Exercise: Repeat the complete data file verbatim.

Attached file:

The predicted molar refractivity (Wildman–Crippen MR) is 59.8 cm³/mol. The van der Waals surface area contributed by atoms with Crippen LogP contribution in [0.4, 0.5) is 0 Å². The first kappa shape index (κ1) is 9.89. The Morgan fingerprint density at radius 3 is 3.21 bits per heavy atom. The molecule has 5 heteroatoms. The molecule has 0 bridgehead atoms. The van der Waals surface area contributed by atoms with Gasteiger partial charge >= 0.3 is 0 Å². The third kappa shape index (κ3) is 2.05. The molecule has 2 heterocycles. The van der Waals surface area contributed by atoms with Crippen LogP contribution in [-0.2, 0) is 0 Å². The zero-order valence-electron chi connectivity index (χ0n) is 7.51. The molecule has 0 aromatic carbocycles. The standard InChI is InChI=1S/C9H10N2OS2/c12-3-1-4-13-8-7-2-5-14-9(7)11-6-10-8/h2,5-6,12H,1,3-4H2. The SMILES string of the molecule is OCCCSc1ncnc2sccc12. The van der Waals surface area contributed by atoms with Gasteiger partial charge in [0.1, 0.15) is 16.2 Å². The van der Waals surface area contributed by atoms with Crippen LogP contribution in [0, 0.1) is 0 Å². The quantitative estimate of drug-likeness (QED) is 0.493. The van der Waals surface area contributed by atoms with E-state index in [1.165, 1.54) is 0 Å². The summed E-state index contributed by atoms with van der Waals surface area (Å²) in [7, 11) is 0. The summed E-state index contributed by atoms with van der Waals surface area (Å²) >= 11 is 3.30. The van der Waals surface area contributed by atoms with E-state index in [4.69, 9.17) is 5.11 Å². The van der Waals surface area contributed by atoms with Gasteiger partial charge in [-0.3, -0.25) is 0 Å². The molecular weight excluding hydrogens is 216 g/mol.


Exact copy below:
The predicted molar refractivity (Wildman–Crippen MR) is 59.8 cm³/mol. The van der Waals surface area contributed by atoms with Crippen LogP contribution in [0.4, 0.5) is 0 Å². The first kappa shape index (κ1) is 9.89. The Morgan fingerprint density at radius 3 is 3.21 bits per heavy atom. The molecule has 5 heteroatoms. The molecule has 0 bridgehead atoms. The van der Waals surface area contributed by atoms with Gasteiger partial charge >= 0.3 is 0 Å². The third kappa shape index (κ3) is 2.05. The molecule has 2 heterocycles. The van der Waals surface area contributed by atoms with Crippen LogP contribution in [-0.2, 0) is 0 Å². The zero-order valence-electron chi connectivity index (χ0n) is 7.51. The molecule has 0 aromatic carbocycles. The standard InChI is InChI=1S/C9H10N2OS2/c12-3-1-4-13-8-7-2-5-14-9(7)11-6-10-8/h2,5-6,12H,1,3-4H2. The SMILES string of the molecule is OCCCSc1ncnc2sccc12. The van der Waals surface area contributed by atoms with Gasteiger partial charge in [0.1, 0.15) is 16.2 Å². The van der Waals surface area contributed by atoms with Crippen LogP contribution in [0, 0.1) is 0 Å². The quantitative estimate of drug-likeness (QED) is 0.493. The van der Waals surface area contributed by atoms with E-state index in [1.165, 1.54) is 0 Å². The summed E-state index contributed by atoms with van der Waals surface area (Å²) in [7, 11) is 0. The summed E-state index contributed by atoms with van der Waals surface area (Å²) >= 11 is 3.30. The van der Waals surface area contributed by atoms with E-state index in [4.69, 9.17) is 5.11 Å². The van der Waals surface area contributed by atoms with Gasteiger partial charge in [-0.3, -0.25) is 0 Å². The molecular weight excluding hydrogens is 216 g/mol.